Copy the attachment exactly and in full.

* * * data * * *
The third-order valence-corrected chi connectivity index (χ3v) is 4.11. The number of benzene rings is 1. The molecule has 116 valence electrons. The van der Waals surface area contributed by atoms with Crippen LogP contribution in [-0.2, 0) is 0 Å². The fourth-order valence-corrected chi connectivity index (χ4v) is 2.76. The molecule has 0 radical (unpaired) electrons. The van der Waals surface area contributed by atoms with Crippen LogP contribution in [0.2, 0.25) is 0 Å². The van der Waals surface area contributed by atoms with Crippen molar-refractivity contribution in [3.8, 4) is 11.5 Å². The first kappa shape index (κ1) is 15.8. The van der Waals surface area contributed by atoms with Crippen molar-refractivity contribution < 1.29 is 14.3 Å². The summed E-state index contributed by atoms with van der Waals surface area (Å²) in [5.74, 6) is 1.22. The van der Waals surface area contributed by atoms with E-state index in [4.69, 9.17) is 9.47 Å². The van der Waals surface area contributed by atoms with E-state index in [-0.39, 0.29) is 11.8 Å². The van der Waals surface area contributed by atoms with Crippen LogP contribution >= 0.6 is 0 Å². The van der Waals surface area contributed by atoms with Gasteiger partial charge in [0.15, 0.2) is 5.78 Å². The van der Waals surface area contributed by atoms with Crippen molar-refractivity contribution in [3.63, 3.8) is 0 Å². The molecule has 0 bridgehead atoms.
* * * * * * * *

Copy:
The third-order valence-corrected chi connectivity index (χ3v) is 4.11. The number of benzene rings is 1. The molecule has 116 valence electrons. The van der Waals surface area contributed by atoms with Crippen LogP contribution in [-0.2, 0) is 0 Å². The fourth-order valence-corrected chi connectivity index (χ4v) is 2.76. The molecule has 0 radical (unpaired) electrons. The van der Waals surface area contributed by atoms with Crippen LogP contribution in [0.2, 0.25) is 0 Å². The van der Waals surface area contributed by atoms with Crippen molar-refractivity contribution in [3.8, 4) is 11.5 Å². The first kappa shape index (κ1) is 15.8. The van der Waals surface area contributed by atoms with Crippen molar-refractivity contribution < 1.29 is 14.3 Å². The summed E-state index contributed by atoms with van der Waals surface area (Å²) in [5.74, 6) is 1.22. The van der Waals surface area contributed by atoms with E-state index in [4.69, 9.17) is 9.47 Å². The van der Waals surface area contributed by atoms with E-state index in [-0.39, 0.29) is 11.8 Å². The van der Waals surface area contributed by atoms with Crippen LogP contribution >= 0.6 is 0 Å². The van der Waals surface area contributed by atoms with Gasteiger partial charge in [0.15, 0.2) is 5.78 Å². The van der Waals surface area contributed by atoms with Crippen molar-refractivity contribution in [3.63, 3.8) is 0 Å². The molecule has 0 bridgehead atoms.